July 11, 2000
Teno gives green light to PCB cleanup
Gov. Pedro P. Tenorio has given the U.S. Army Corps the go signal for the cleanup of Cemetery no. 2 which has been contaminated with polychlorinated biphenyl (PCB) so that it can be used by the community in time for All Soul's Day. A meeting was held Friday attended by the governor, representatives from the Army Corps, the Attorney General's Office, the Division of Environmental Quality and the Tanapag Action Group (TAG) where details of the cleanup were discussed. A contract is expected to be signed by July 15 between the Army Corps and the Guam-based IT Corp., which will carry out the cleanup. Immediately, a workplan will be submitted by the contractor for approval by DEQ and the TAG. The removal of contaminated soil is expected to begin on Aug. 15, 2000.
Seatbelts recommended for school buses
The Public School System Pupil Transportation has disclosed plans to meet with the Bureau of Motor Vehicle and review existing transportation laws, which apparently overlooked the installation of seatbelts in school buses. Placing student safety on top of its priorities, the PSS busing fleet is proposing that authorities mandate all school buses to be equipped with seatbelts to minimize the impact of accidents. PSS Administrative Services Officer Jess Sanchez cited during a training on Defensive Driving for its personnel yesterday that school children aboard the buses are at risk without the seat belts.
July 11, 2001
$303K earmarked for several projects
After much wrangling over allocations, the Saipan and Northern Islands Legislative Delegation passed a bill yesterday appropriating $303,957 to fund several projects. The money, to be sourced from the fees collected by Saipan Local Law 11-2, will principally go toward improvement projects in several schools in the district and to buy equipment for the Northern Islands, such as seismographic equipment for the Emergency Management Office and boats. However, with so many projects and so little money to go by, the lawmakers were faced with a dilemma of how to divide the meager resources at hand, forcing them to readjust the original allocations set forth in House Local Bill 12-40.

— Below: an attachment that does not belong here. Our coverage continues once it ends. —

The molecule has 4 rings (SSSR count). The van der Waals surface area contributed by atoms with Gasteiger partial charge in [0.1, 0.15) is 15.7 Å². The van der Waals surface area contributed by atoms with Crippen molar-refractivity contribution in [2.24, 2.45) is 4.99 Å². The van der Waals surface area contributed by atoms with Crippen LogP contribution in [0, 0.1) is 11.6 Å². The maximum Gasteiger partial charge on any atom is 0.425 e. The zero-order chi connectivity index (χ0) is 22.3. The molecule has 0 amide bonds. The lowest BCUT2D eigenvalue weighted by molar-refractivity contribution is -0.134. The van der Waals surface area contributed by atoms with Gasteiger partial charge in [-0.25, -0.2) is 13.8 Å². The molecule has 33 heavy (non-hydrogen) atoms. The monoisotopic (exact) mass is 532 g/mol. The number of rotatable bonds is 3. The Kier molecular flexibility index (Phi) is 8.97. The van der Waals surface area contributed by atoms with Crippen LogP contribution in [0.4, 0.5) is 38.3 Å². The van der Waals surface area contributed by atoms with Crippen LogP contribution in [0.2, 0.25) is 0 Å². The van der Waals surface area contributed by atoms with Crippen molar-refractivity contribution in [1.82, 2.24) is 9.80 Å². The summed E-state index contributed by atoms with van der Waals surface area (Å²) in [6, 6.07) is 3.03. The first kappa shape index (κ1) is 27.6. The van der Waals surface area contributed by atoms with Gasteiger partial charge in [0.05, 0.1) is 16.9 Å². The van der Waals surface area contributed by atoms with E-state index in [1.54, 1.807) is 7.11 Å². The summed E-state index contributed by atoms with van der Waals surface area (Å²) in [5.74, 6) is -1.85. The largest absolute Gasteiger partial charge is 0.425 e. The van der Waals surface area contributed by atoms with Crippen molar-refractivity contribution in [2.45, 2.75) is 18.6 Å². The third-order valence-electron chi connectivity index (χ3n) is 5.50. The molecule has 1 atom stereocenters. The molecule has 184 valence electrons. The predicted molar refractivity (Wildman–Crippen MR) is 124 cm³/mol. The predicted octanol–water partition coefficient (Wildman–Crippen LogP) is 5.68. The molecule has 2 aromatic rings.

HANMI reiterates stand on power hookup issue
Hotel industry leaders remain opposed to moves by government to compel hotels in the islands to hook up to the power systems operated by the Commonwealth Utilities Corporation. Hotel Association of the Northern Mariana Islands Vice President Mustafa Issa yesterday said hotels still need more time to study the viability of having to rely 100 percent on island power for their electricity needs. Issa, who is also the General Manager of Hyatt Regency Saipan, made the assertion in light of the pressure currently being exerted on Tinian Dynasty Hotel and Casino by Coastal Resources Management on the power hookup issue.
July 11, 2002
Over $3.5M needed to rehabilitate Rota
As the Commonwealth awaits the response of the Federal Emergency Management Agency for a joint preliminary damage assessment on Rota, the island would need at least $3.5 million to recover from the destruction caused by typhoon Chata'an. This was disclosed by Rota Mayor Benjamin Manglona, in his preliminary damage assessment report submitted to Gov. Juan N. Babauta, following his declaration of the island as a local disaster area. In a related development, however, the Emergency Management Office said the U.S. Army Corps of Engineers is asking FEMA's assistance to fund its study mission on Rota, which seeks to identify flood-prone areas on the island so that evacuation of residents would be made systematic.
Fund's Board now down to four
And then there were four. The terms of two board of trustees members of the Northern Mariana Islands Retirement Fund expired Tuesday, leaving just four of seven members sitting on the board. And while that still constitutes a quorum, another term expiration on July 31 would further cut down the number to three, which is not a quorum. Unless Gov. Juan N. Babauta acts soon to reappoint those members with expired terms or replace them with new appointees, the Fund's board could be paralyzed and prevented from acting on several important policy decisions and projects.